Audi A3 VS Abarth 124
- Sedan styling looks superb
- Quattro all-wheel drive on highest grade
- AEB on all grades
- Plain standard interior
- Limited rear legroom
- Low on standard features
- Distinct look and feel
- Challenging but rewarding
- Glorious Monza exhaust
- Annoying turbo-lag
- Tight cabin
Audi’s A3 is one of the most affordable ways into this prestige German brand. But like some amusement park mirror maze you’ll find with so many A3 variations there are numerous, seemingly identical ways into the model.
Which one do you choose? There’s a sedan, a hatch, and a convertible with four different engines, not to mention front- or all-wheel drive.
That’s why this range review is here – to guide you through the A3 hall of mirrors, and identify the right model for you.
|Engine Type||2.0L turbo|
|Fuel Type||Premium Unleaded Petrol|
When you take on a classic you’d better get it right.
Which is why, back in 2016, when Fiat released a new 124, many an eyebrow was arched.
The original was an icon from the late 1960s, the golden age of roadsters. Styled by Pininfarina, it also oozed Italian swagger and, to top it off, its double overhead cam engine (modern at the time) helped introduce a swathe of innovations to the Italian automotive scene.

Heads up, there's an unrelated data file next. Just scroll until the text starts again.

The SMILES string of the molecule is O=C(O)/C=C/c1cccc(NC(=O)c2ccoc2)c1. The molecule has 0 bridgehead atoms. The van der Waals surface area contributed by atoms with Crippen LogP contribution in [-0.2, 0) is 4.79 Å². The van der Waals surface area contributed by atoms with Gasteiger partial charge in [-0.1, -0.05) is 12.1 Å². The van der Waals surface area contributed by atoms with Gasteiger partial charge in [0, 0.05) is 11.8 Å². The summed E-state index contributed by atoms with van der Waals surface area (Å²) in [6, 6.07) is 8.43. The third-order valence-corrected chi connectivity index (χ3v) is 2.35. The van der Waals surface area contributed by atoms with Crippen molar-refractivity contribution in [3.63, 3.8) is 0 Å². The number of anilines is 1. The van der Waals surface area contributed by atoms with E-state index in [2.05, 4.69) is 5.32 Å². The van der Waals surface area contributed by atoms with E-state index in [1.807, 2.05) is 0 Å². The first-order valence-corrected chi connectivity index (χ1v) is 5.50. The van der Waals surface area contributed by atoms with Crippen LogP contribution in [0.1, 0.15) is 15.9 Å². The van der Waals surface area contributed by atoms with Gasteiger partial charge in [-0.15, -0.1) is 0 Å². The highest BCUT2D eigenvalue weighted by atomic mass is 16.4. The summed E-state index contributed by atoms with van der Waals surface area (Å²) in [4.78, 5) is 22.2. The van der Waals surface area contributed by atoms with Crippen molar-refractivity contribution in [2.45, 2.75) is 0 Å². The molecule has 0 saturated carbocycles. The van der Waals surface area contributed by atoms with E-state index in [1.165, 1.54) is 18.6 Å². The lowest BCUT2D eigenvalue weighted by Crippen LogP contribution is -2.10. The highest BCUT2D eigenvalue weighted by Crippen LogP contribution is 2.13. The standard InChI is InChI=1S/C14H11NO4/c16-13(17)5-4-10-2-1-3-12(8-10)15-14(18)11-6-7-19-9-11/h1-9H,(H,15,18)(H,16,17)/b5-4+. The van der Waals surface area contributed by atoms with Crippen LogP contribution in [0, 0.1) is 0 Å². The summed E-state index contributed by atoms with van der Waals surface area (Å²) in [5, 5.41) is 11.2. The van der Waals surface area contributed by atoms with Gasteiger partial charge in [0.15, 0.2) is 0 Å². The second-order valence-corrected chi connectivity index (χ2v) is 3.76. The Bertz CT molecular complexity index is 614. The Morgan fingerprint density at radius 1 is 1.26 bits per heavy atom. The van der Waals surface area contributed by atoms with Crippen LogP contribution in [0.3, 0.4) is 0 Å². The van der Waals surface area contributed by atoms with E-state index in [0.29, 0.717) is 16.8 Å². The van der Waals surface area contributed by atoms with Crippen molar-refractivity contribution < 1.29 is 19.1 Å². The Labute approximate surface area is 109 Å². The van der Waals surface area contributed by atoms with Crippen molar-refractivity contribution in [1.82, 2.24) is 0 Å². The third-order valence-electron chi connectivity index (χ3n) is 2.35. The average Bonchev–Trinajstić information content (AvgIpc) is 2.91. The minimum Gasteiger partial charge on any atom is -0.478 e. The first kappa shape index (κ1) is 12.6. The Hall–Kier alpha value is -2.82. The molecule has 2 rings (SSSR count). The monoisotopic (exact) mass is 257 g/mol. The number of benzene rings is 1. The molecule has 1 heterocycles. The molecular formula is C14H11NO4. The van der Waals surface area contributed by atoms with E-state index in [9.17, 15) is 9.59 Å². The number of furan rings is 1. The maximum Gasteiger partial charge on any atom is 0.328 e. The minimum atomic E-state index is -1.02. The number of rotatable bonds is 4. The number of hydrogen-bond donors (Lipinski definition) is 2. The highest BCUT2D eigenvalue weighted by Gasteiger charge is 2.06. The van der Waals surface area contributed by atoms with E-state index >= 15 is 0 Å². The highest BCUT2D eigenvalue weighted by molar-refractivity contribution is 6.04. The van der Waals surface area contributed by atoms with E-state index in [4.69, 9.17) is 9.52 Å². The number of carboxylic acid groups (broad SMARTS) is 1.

Even 50 years later, those old boots were looking awfully hard to fill, and the complexity and demands of today’s economy had Fiat working with Mazda to use its MX-5 chassis and Hiroshima manufacturing facilities to get it right.
A travesty? To some, maybe. But the MX-5 once aimed to emulate cars from the original 124’s golden era, and was a runaway success since, arguably making few missteps.
Thus, the apprentice has become the master. So, does today’s 124, which we only get in angry Abarth spec in Australia, bring something different to the ultra-refined roadster formula in 2019? Is it more than just a badge-engineered MX-5?
I took an Abarth 124 – the latest Monza limited edition – for a week to find out.
|Engine Type||1.4L turbo|
|Fuel Type||Premium Unleaded Petrol|
The Audi A3 is now five years into this current generation and it’s beginning to show its age in terms of tech and styling in the cabin, despite updates adding new equipment. It’s expensive compared to most small cars but is spot-on for a prestige vehicle.